Slot cornerback might be the most undervalued position in football when considering average contract value compared to the impact the position has on the game.
The Jacksonville Jaguars led the NFL in percentage of snaps with base defensive personnel on the field in 2020 at just 39.9%. That means every team in the league had at least five defensive backs on the field for 60-plus percent of their defensive snaps last season. Slot defenders aren’t just specialists — they’re defensive starters.
It can be tricky to define which players qualify for this list with versatile defensive backs such as Tyrann Mathieu and Marlon Humphrey spending significant time inside. I opted to look past that archetype of players — those guys will appear on the safety and outside cornerback rankings — and focus on cornerbacks whose primary role will be locking down the slot next season.
These are PFF’s top 10 players who fit that mold heading into the 2021 campaign.
You’ll notice that many of the top slot cornerbacks in the NFL were passed over in the draft before going on to have success. Moore is one such player. He was picked up as an undrafted free agent by the New England Patriots in 2017, only to be cut before making the final roster. Moore landed with the Colts off waivers and has since carved out a valuable role for himself on Indianapolis’ defense.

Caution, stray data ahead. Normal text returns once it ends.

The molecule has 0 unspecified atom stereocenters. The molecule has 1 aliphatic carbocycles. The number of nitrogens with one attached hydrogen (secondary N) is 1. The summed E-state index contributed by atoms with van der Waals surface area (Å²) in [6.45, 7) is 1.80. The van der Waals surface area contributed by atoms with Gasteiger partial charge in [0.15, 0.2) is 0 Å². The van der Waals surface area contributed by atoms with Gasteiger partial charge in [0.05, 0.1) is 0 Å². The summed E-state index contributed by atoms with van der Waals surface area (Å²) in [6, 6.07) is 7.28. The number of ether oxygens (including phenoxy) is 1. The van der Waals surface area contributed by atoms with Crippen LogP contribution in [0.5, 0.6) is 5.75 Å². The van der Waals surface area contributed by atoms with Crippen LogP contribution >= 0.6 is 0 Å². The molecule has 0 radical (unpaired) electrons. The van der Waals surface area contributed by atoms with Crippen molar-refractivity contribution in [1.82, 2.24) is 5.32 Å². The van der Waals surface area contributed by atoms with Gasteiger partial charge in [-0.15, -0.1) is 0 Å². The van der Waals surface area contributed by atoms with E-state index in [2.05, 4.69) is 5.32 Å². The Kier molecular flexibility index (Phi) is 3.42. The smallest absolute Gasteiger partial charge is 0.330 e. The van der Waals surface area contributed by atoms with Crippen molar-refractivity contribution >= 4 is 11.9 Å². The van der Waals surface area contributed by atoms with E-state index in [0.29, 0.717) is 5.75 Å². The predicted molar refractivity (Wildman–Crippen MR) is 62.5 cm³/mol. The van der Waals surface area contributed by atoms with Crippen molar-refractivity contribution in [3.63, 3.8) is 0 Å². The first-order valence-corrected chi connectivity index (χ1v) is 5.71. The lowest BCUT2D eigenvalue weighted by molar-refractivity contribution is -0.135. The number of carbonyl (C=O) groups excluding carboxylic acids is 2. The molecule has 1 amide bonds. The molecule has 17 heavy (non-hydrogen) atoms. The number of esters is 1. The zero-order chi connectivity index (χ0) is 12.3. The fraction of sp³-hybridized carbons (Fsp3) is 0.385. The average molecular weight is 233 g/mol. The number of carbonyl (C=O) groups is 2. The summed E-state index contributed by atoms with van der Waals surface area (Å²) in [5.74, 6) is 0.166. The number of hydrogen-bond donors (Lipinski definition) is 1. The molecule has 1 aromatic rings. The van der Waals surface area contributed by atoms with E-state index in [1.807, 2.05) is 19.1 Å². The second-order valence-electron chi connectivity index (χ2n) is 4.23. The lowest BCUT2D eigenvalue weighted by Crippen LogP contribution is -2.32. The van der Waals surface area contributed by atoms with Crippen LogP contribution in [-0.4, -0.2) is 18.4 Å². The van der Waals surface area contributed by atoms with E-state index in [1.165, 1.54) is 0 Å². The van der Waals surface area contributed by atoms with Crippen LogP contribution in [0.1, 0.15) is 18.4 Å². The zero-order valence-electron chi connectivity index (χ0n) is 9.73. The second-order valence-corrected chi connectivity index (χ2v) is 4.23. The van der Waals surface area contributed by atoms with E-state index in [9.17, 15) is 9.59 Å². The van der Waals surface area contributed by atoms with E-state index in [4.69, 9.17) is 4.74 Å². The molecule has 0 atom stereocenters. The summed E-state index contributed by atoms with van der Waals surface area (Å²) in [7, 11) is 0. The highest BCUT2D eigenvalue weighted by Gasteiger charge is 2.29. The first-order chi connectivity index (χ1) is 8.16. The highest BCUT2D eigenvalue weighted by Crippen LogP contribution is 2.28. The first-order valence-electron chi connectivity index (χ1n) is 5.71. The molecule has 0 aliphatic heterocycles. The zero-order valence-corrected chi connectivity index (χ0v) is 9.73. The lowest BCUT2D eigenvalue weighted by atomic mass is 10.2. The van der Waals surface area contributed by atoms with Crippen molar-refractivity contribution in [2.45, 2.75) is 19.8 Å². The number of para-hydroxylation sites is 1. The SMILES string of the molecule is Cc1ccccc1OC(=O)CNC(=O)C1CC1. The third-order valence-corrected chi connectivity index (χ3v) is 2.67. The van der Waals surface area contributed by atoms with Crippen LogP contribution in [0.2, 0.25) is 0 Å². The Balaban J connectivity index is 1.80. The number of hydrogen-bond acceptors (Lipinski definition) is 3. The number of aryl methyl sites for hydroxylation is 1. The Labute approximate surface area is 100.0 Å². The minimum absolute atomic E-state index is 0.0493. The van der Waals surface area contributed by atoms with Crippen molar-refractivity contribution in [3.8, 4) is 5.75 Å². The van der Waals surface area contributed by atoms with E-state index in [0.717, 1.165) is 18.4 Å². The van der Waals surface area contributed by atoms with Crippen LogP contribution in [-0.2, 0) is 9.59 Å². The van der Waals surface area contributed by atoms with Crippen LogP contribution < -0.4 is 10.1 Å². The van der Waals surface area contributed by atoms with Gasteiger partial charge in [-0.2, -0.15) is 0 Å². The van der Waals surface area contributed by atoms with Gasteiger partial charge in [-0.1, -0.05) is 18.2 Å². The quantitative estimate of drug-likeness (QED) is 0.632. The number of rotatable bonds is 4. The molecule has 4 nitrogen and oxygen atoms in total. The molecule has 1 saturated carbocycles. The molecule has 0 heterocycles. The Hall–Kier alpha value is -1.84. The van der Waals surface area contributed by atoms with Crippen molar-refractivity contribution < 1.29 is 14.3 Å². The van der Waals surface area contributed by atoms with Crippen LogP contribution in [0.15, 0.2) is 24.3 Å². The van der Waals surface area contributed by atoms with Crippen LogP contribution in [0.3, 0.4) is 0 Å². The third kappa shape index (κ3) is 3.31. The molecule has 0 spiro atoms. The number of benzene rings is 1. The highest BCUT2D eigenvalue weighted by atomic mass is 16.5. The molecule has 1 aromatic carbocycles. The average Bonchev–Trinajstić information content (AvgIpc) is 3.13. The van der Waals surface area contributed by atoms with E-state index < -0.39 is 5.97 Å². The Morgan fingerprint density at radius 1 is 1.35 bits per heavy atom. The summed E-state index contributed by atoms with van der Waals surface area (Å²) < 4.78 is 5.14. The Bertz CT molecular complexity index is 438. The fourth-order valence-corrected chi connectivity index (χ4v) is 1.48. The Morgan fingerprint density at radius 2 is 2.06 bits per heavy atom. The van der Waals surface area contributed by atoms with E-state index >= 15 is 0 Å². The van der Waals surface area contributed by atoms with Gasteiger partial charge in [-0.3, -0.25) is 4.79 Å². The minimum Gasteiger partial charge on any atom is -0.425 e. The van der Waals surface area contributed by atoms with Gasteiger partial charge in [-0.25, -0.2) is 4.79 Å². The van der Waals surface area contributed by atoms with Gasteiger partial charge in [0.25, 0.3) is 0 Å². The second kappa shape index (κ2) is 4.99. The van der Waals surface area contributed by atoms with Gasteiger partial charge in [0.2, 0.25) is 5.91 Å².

Since moving to a primary slot role in 2018, Moore has earned a 90.0 run-defense grade and 86.3 coverage grade when lined up inside. He brings both the physicality and knack for making plays necessary to excel in the slot. That has allowed Moore to be one of the 15 most valuable cornerbacks in the entire league over the last three years, according to PFF’s Wins Above Replacement metric.
Callahan actually played over twice as many snaps outside as he did in the slot in 2020, but that was more out of necessity for a corner-needy Denver defense than anything else. He had played fewer than 300 total defensive snaps at outside cornerback in his first five seasons in the NFL prior to last year. The addition of three starting-caliber outside cornerbacks this offseason should move Callahan back to his more natural slot position in 2021.
It’s difficult to make the argument that any slot cornerback has been better in coverage than Callahan since 2017. Over this four-year span, Callahan has earned a 90.0 coverage grade with a passer rating of just 64.7 into his coverage when lined up inside (best in NFL among qualifiers). Health will be the biggest concern heading into 2021 with Callahan missing the entire 2019 season and part of last year due to injury.